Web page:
Total requested resources are too large for the specified VM size

Monday, January 7, 2013
by asalvo

Note: If you skip all the way to the bottom of this post, you will see that Azure Caching is not supported on Extra Small role instances. This was discovered as I worked thru this problem. I left the blog post as is, because I feel it is a valuable learning exercise.

After upgrading our Azure Caching to the new model introduced in 1.7 and released in 1.8 of the Azure SDK, our continuous integration and deployment process failed with the following error:

Total requested resources are too large for the specified VM size

This occurred during the call to PowerShell cmdlet Set-AzureDeployment of our build/deployment script.


The root cause for this error was the introduction of the LocalResources/LocalStorage element in the ServiceDefinition.csdef file when the Azure Caching NuGet package was added to the solution with a value of 20000MB.

This page describes the various VM (role instance) sizes from Extra Small to Extra Large. We can see that the local storage for an Extra Small (what we are deploying to) is limited to 20GB. The default setting of 20000MB for LocalStorage exceeded the amount of local disk space available.

My first attempt to fix this problem was to change the value from 20000MB to 1024MB. However, I received a similar but slightly different error:

The size of local resources cannot be reduced. Affected local resource is DiagnosticStore in role BlueSky.Web. Current size is 4096. Requested size is 1024.

I made an assumption that the Local Storage size of 4096 is set by the regular Azure Diagnostics. So I adjusted the value to 4096 and redeployed.

    <!--If the diagnostic level is set to 2 or higher, this value must be increased to accommodate crash dumps which are several GBs in size-->
    <localstorage name="DiagnosticStore" sizeinmb="4096" cleanonrolerecycle="false" />

What is Local Storage

The purpose of the Local Storage in this specific case is to act as a collection point for diagnostic data for the Azure Cache. It is unclear as to why the Azure Cache requires local storage to be explicitly defined where as the regular Azure diagnostics does not. According to this Stack Overflow post, the default of 20000MB size was chosen because this value would be large enough to hold the crash dump of a XL sized role instance as well as verbose logging information.

Under the CrashDump section for the configuration documentation for caching, it states that the purpose of the crash dump was designed primary for diagnosing problems with cache cluster machines. Since we are using the shared model and not dedicated role instances (cache cluster), there is no need for us to enable crash dumps, which reduces the amount of space we need for local storage.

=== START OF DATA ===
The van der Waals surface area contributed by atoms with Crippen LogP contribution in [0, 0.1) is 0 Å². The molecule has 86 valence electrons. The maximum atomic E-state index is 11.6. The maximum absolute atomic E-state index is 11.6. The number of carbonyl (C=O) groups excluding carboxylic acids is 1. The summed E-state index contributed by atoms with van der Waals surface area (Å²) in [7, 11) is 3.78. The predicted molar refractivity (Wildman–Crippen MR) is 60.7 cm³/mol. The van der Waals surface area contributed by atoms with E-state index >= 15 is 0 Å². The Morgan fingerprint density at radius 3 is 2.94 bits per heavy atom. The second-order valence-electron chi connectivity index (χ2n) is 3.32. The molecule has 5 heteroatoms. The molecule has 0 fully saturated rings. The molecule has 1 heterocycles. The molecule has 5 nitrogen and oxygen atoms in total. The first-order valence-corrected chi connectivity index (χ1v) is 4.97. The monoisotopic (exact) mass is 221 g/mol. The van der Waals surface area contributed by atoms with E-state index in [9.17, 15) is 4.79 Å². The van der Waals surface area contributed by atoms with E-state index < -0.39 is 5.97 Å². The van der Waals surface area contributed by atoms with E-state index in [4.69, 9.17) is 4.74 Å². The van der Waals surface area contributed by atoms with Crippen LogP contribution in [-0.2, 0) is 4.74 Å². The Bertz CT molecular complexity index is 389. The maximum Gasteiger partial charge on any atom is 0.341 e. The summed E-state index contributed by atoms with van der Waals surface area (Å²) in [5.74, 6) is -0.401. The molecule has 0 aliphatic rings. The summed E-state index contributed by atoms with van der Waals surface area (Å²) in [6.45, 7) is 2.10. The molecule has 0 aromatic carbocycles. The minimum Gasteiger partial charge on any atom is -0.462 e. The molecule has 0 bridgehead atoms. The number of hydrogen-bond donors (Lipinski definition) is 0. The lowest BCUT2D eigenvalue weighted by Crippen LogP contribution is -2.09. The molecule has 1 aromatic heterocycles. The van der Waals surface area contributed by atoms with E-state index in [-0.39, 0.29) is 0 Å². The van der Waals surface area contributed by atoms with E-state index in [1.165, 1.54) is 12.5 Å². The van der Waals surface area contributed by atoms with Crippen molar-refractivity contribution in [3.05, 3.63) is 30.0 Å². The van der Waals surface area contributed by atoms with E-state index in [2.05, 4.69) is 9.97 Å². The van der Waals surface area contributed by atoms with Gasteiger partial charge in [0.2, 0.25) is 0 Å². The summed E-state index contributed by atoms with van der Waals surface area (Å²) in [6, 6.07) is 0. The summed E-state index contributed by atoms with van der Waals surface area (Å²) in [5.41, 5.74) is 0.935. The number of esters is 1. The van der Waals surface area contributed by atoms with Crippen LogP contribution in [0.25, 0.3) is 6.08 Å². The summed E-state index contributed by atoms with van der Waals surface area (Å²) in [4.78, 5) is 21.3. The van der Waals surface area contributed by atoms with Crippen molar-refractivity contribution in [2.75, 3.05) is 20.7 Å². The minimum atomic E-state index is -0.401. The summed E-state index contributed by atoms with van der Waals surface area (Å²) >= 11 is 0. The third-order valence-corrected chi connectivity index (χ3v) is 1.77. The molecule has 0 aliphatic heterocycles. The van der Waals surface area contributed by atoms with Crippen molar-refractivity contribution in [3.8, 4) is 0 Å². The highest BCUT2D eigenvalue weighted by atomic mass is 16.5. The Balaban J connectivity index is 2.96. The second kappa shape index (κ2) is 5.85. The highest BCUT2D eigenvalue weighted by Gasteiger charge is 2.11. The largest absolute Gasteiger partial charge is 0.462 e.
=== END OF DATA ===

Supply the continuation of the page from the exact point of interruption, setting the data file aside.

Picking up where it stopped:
You turn off crash dumps in the web or app.config for your application in the DataCache Section. See the configuration documentation for caching for more information. Another document that you may find useful is Troubleshooting and Diagnostics for Windows Azure Caching. It goes into what is logged for the various diagnostic levels.

Extra Small VM’s are NOT Supported

So while I had remembered reading back in the Azure 1.7 timeframe that Extra Small VMs were not supported, I had decided to give it a go in 1.8. Visual Studio gives you a warning, but that’s all. Also if you run your solution locally, it will work!


However, if you try to deploy, you will get an error in your management portal stating that the system startup task failed to execute for the given role instances. This forum post explains that Azure Caching requires dedicated CPU and Memory, which Extra Small instances do not have (but that your local dev machine does Winking smile).

Because of this, I decided to change the size of my web roles to Small and go back to the default 20GB local storage size to get rid of the other pesky warning. Long term, we’re going to have to look into creating some dedicated caching roles for our deployed test and stage environments to share so we can use extra small instances for the actual web role instances. 

One other little bit of advice, don’t ignore the little yellow warning notifications. In the screen shot above, you’ll see I’m trying to only use 2% for caching. That setting was not because we were running on Extra Small, but that we have a fairly low cache usage right now. The smallest I got down to was 15% without the yellow warning. I bring this up because if you set that value too low, your deployment might fail.


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